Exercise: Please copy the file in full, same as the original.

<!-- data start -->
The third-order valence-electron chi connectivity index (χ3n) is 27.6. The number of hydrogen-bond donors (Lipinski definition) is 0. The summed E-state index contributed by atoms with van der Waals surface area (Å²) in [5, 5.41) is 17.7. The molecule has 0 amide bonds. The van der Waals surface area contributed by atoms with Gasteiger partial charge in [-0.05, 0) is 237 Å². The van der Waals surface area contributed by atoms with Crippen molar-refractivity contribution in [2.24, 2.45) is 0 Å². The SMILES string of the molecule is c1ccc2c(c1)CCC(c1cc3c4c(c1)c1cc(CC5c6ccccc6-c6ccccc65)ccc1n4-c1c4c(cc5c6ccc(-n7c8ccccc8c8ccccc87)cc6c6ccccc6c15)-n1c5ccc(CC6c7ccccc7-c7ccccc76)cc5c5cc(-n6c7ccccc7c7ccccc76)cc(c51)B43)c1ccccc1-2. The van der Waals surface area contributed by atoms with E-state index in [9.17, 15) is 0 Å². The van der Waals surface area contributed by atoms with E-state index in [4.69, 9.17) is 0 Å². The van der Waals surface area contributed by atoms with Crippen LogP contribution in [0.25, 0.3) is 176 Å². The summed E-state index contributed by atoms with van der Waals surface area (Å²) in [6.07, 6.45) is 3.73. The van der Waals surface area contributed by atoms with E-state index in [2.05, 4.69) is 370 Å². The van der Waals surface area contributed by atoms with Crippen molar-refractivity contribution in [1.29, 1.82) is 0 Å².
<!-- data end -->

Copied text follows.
The third-order valence-electron chi connectivity index (χ3n) is 27.6. The number of hydrogen-bond donors (Lipinski definition) is 0. The summed E-state index contributed by atoms with van der Waals surface area (Å²) in [5, 5.41) is 17.7. The molecule has 0 amide bonds. The van der Waals surface area contributed by atoms with Gasteiger partial charge in [-0.05, 0) is 237 Å². The van der Waals surface area contributed by atoms with Crippen molar-refractivity contribution in [2.24, 2.45) is 0 Å². The SMILES string of the molecule is c1ccc2c(c1)CCC(c1cc3c4c(c1)c1cc(CC5c6ccccc6-c6ccccc65)ccc1n4-c1c4c(cc5c6ccc(-n7c8ccccc8c8ccccc87)cc6c6ccccc6c15)-n1c5ccc(CC6c7ccccc7-c7ccccc76)cc5c5cc(-n6c7ccccc7c7ccccc76)cc(c51)B43)c1ccccc1-2. The van der Waals surface area contributed by atoms with E-state index in [9.17, 15) is 0 Å². The van der Waals surface area contributed by atoms with E-state index in [4.69, 9.17) is 0 Å². The van der Waals surface area contributed by atoms with Crippen LogP contribution in [0.25, 0.3) is 176 Å². The summed E-state index contributed by atoms with van der Waals surface area (Å²) in [6.07, 6.45) is 3.73. The van der Waals surface area contributed by atoms with E-state index in [2.05, 4.69) is 370 Å². The van der Waals surface area contributed by atoms with Crippen molar-refractivity contribution in [1.29, 1.82) is 0 Å².